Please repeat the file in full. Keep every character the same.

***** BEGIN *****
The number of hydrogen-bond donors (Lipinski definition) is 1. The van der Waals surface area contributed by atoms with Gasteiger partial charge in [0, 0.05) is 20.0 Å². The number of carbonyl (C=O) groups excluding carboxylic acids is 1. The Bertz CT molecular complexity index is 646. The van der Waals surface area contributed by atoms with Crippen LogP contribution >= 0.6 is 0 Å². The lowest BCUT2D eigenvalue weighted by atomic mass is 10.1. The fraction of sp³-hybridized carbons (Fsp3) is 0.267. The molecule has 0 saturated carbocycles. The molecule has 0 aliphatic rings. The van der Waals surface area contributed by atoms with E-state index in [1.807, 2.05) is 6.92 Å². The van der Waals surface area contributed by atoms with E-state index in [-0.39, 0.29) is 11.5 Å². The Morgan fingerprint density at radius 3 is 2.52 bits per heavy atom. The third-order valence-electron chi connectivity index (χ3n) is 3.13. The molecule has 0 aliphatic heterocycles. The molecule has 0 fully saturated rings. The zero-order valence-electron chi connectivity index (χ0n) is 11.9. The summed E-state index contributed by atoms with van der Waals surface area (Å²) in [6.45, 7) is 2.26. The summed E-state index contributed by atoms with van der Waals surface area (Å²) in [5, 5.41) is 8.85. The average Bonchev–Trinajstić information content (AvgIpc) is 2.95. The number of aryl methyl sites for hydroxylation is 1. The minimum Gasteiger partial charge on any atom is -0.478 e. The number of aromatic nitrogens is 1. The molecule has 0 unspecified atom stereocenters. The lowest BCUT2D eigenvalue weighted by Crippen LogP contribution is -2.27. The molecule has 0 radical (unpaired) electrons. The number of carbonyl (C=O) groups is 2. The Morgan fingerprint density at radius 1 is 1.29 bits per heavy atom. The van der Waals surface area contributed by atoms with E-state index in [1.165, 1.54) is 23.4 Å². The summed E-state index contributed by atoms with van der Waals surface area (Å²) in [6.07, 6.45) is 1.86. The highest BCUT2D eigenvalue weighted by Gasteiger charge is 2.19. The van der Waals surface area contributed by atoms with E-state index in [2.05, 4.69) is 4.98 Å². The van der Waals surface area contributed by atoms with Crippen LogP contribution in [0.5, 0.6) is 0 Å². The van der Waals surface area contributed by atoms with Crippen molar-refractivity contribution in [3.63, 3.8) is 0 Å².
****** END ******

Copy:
The number of hydrogen-bond donors (Lipinski definition) is 1. The van der Waals surface area contributed by atoms with Gasteiger partial charge in [0, 0.05) is 20.0 Å². The number of carbonyl (C=O) groups excluding carboxylic acids is 1. The Bertz CT molecular complexity index is 646. The van der Waals surface area contributed by atoms with Crippen LogP contribution >= 0.6 is 0 Å². The lowest BCUT2D eigenvalue weighted by atomic mass is 10.1. The fraction of sp³-hybridized carbons (Fsp3) is 0.267. The molecule has 0 saturated carbocycles. The molecule has 0 aliphatic rings. The van der Waals surface area contributed by atoms with E-state index in [1.807, 2.05) is 6.92 Å². The van der Waals surface area contributed by atoms with E-state index in [-0.39, 0.29) is 11.5 Å². The Morgan fingerprint density at radius 3 is 2.52 bits per heavy atom. The third-order valence-electron chi connectivity index (χ3n) is 3.13. The molecule has 0 aliphatic heterocycles. The molecule has 0 fully saturated rings. The zero-order valence-electron chi connectivity index (χ0n) is 11.9. The summed E-state index contributed by atoms with van der Waals surface area (Å²) in [6.45, 7) is 2.26. The summed E-state index contributed by atoms with van der Waals surface area (Å²) in [5, 5.41) is 8.85. The average Bonchev–Trinajstić information content (AvgIpc) is 2.95. The number of aryl methyl sites for hydroxylation is 1. The minimum Gasteiger partial charge on any atom is -0.478 e. The number of aromatic nitrogens is 1. The molecule has 0 unspecified atom stereocenters. The lowest BCUT2D eigenvalue weighted by Crippen LogP contribution is -2.27. The molecule has 0 radical (unpaired) electrons. The number of carbonyl (C=O) groups is 2. The Morgan fingerprint density at radius 1 is 1.29 bits per heavy atom. The van der Waals surface area contributed by atoms with E-state index in [1.165, 1.54) is 23.4 Å². The summed E-state index contributed by atoms with van der Waals surface area (Å²) in [6.07, 6.45) is 1.86. The highest BCUT2D eigenvalue weighted by Gasteiger charge is 2.19. The van der Waals surface area contributed by atoms with E-state index in [2.05, 4.69) is 4.98 Å². The van der Waals surface area contributed by atoms with Crippen LogP contribution in [0.5, 0.6) is 0 Å². The van der Waals surface area contributed by atoms with Crippen molar-refractivity contribution in [3.63, 3.8) is 0 Å².